This means that the liberation theology of a Gustavo Gutirrez is substantially the same as that of a Christian laborer in northeastern Brazil. The basic content is the same. The sap that feeds the branches of the tree is the same sap that passes through the trunk and rises from the hidden roots underground.
The distinction between the levels is in their logic, but more specifically in their language. Theology can be more or less articulate; popular theology will be expressed in everyday speech, with its spontaneity and feeling, whereas professional theology adopts a more scholarly language, with the structure and restraint proper to it. It is not hard to see what liberation theology is when one starts at its roots-that is, by examining what the base communities do when they read the Bible and compare it with the oppression and longing for liberation in their own lives. But this is just what professional liberation theology is doing: it is simply doing it in a more sophisticated way. On the middle level, pastoral theology uses a language and approach that draw on both the ground level and the scholarly level.
Truth, in the Bible, includes fidelity, justice, and firmness. ...
The fulfillment takes place in history, and thus, God appears truthful through history. Christ is the fulfillment of the Father's promise which makes us his children in him. This is according to the acts and words of Jesus. The Father fulfills his promise in the death and resurrection of Jesus. To be a Christian is to accept that the promise begins to be fulfilled and realized in a historical context. In the Bible, the act of knowing is not relegated to a purely intellectual level. There exists contemporary yearn for a mechanical correspondence in the relationship between knowing and transforming and living a truth which verifies itself in history. Nevertheless, the cultural world in which we live allows us to discover a starting point and a horizon in which we can delineate a theological reflection which must appeal to its own sources.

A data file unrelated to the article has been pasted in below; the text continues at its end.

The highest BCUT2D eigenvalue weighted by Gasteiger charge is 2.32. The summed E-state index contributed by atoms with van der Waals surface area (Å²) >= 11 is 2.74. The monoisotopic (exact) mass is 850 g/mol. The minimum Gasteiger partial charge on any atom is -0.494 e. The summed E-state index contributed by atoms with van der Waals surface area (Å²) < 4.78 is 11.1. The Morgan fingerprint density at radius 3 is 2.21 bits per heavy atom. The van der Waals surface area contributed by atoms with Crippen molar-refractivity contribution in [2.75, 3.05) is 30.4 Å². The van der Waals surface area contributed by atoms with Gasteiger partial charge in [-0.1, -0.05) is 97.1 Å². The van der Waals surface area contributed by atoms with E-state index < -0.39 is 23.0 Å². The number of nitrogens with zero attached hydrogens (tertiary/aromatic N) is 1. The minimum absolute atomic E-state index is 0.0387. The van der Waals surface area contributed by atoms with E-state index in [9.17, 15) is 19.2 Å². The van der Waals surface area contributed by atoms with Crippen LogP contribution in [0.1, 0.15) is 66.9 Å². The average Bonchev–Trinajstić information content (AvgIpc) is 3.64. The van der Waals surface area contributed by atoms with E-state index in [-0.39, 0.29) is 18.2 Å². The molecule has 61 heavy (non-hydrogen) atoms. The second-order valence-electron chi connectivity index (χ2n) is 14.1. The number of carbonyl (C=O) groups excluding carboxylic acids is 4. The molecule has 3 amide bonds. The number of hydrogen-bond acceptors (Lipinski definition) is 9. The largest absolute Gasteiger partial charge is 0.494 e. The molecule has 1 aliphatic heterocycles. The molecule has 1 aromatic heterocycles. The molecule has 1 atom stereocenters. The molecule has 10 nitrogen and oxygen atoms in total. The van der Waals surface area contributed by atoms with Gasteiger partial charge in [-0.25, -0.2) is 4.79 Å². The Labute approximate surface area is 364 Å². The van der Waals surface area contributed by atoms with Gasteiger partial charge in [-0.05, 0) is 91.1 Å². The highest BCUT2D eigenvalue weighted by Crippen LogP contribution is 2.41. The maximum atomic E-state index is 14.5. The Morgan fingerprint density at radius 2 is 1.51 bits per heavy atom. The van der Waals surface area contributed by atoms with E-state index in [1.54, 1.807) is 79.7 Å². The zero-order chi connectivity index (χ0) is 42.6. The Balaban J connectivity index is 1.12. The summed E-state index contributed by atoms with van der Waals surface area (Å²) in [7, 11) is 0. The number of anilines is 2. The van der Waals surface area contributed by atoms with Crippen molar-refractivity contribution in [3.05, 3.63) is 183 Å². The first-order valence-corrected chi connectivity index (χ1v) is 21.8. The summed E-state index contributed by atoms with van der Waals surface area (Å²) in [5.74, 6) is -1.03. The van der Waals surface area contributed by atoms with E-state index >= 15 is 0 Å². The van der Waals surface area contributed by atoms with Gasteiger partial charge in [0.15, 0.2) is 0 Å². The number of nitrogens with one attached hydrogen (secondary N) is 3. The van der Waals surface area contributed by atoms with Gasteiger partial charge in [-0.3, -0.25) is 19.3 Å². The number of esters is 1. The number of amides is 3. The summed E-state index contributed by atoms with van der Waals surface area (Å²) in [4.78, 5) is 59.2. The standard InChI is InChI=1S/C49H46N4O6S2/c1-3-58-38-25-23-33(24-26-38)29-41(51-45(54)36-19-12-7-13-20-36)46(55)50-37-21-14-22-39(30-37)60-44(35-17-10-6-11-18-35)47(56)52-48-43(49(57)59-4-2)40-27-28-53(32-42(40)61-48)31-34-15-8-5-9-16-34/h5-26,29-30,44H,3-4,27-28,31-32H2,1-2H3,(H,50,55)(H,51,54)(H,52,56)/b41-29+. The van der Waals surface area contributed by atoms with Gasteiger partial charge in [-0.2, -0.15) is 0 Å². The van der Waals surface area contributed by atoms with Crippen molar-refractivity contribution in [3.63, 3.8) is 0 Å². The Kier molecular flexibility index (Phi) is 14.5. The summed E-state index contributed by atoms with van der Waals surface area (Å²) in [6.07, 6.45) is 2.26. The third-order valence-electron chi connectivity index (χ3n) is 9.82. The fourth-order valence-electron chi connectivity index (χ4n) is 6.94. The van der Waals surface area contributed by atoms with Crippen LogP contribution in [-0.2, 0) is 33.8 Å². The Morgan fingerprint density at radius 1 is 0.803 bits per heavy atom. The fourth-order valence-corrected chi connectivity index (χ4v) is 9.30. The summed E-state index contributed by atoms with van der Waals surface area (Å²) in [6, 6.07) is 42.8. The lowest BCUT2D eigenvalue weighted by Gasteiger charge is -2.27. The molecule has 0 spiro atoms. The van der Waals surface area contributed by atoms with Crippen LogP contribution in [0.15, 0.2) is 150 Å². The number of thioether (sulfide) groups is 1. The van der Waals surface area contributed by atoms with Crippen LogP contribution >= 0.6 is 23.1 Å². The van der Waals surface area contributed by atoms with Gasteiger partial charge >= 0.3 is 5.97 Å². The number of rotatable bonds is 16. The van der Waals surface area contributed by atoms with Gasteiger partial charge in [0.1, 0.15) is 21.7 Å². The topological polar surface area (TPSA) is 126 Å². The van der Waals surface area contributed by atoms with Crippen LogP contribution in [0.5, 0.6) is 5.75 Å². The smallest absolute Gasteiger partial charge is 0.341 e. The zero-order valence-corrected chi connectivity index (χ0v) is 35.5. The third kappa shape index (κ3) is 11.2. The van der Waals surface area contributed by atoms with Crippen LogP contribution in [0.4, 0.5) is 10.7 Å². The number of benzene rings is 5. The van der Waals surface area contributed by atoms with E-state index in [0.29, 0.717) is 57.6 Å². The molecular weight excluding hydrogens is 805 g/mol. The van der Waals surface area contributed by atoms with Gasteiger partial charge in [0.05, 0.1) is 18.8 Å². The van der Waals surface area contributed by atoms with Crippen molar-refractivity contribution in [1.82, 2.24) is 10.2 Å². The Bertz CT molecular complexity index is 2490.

The theology of liberation differs from such theologies as those of development, revolution, and violence not only in a different analysis of reality based on more universal and radical political options, but above all, in the very concept of the task of theology. The theology of liberation does not intend to provide Christian justification for positions already taken and does not aim to be a revolutionary Christian ideology. It is a reflection which makes a start with the historical praxis of people. It seeks to rethink the faith from the perspective of that historical praxis, and it is based on the experience of the faith derived from the liberating commitment. For this reason, this theology comes only after that involvement; the theology is always a second act. (Bonino, 1975, 109-14) Its themes are, therefore, the great themes of all true